Fresno Unified lost students in recent years as families migrated out of the area because of job losses and foreclosures, and the district also faced increased competition from charter schools. Officials say the district has done a better job competing with charter schools by developing more specialty programs and magnet schools.
Central Unified, Clovis Unified and Sanger Unified are among the fastest-growing in the county, Powell said. West Fresno Elementary School District and Washington Union High School District are also seeing growth as families move into smaller communities where housing is more affordable.
Central Unified School District has grown significantly in recent years. The district -- which covers northwest and parts of southwest Fresno, mostly west of Highway 99 -- had just 10,290 students in 2000-01. Last school year it had 14,266 and today it has about 14,500.
"We're growing exponentially," said Central's Superintendent Michael Berg, who expects an additional 300 students next year.
Berg said the economy has driven people into Central's boundaries, where housing is less expensive than other parts of the city. He said there has also been an influx of families sharing homes in the area for economic reasons, which results in more kids per household. And with plans for new home construction, there will be even more students attending Central's schools.
All of this has the school district planning ahead. A $152 million school bond measure approved by voters in 2008 is helping to fund new schools, including a new middle school now under construction and a planned high school. The district opened Harvest Elementary School two years ago and plans to build at least two more elementary schools "when necessary," said Berg. The district has already purchased land for its future elementary schools.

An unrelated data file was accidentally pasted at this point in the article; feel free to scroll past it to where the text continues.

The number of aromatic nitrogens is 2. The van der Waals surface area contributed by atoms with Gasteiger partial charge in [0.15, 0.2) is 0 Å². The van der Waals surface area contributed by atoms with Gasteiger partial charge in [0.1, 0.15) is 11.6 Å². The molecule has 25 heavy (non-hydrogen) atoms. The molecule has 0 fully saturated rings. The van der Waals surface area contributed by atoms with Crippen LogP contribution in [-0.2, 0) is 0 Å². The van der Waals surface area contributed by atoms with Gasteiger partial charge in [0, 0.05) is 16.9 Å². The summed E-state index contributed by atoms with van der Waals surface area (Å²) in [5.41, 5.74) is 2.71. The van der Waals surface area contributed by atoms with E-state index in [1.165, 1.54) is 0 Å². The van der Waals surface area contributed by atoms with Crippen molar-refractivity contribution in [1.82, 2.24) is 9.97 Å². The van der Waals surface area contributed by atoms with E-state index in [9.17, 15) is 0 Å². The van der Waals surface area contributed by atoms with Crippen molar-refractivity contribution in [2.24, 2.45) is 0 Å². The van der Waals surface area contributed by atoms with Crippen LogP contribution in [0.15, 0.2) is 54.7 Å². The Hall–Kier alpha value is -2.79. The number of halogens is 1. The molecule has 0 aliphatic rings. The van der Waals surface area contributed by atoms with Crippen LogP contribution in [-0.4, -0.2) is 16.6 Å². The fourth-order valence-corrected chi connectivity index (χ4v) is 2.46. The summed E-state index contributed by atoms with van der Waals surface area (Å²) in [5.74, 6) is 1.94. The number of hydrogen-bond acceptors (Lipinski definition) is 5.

In Sanger, a burgeoning community east of Fresno, student enrollment growth has been steady. Sanger Unified School District has about 10,500 students today -- up from about 7,800 in 2000-01. Three of the district's schools are at enrollment capacity.
To keep up with the growth, the district will begin construction this month on a new elementary school on 12 acres of what was a 20-acre orange grove. The school is expected to open for the 2011-12 school year.
Sanger's growth is happening for a couple of reasons, said Marcus Johnson, Sanger Unified's superintendent. Some families are moving to Sanger from Southern California because they have lost jobs or homes and have come to live with relatives here. In addition, Sanger's schools are becoming a draw because of high test scores. Twelve of the district's 13 elementary schools have scores above 800 (out of a target 1,000) on the state's Academic Performance Index -- a measure of student achievement based on state standardized testing.
By contrast, Fresno Unified school test scores rank among the lowest in the state.
In Tulare County, growth is occurring in both small and larger districts, said Robert Herman, spokesman for the county schools office. This includes Visalia Unified School District, with more than 27,000 students, and Dinuba Unified, which has added more than 800 students since 2000.
Kings County, which has many small districts in rural areas, is expected to grow from 28,354 students to 34,862 over the next decade.
School officials say the state data are informative, but the numbers remain just a best-guess. Economic conditions will be the major contributing factor to where people will live and their children attend school.
"It's a good thing to get an idea of what might be happening," Powell said. "It's an unusual time."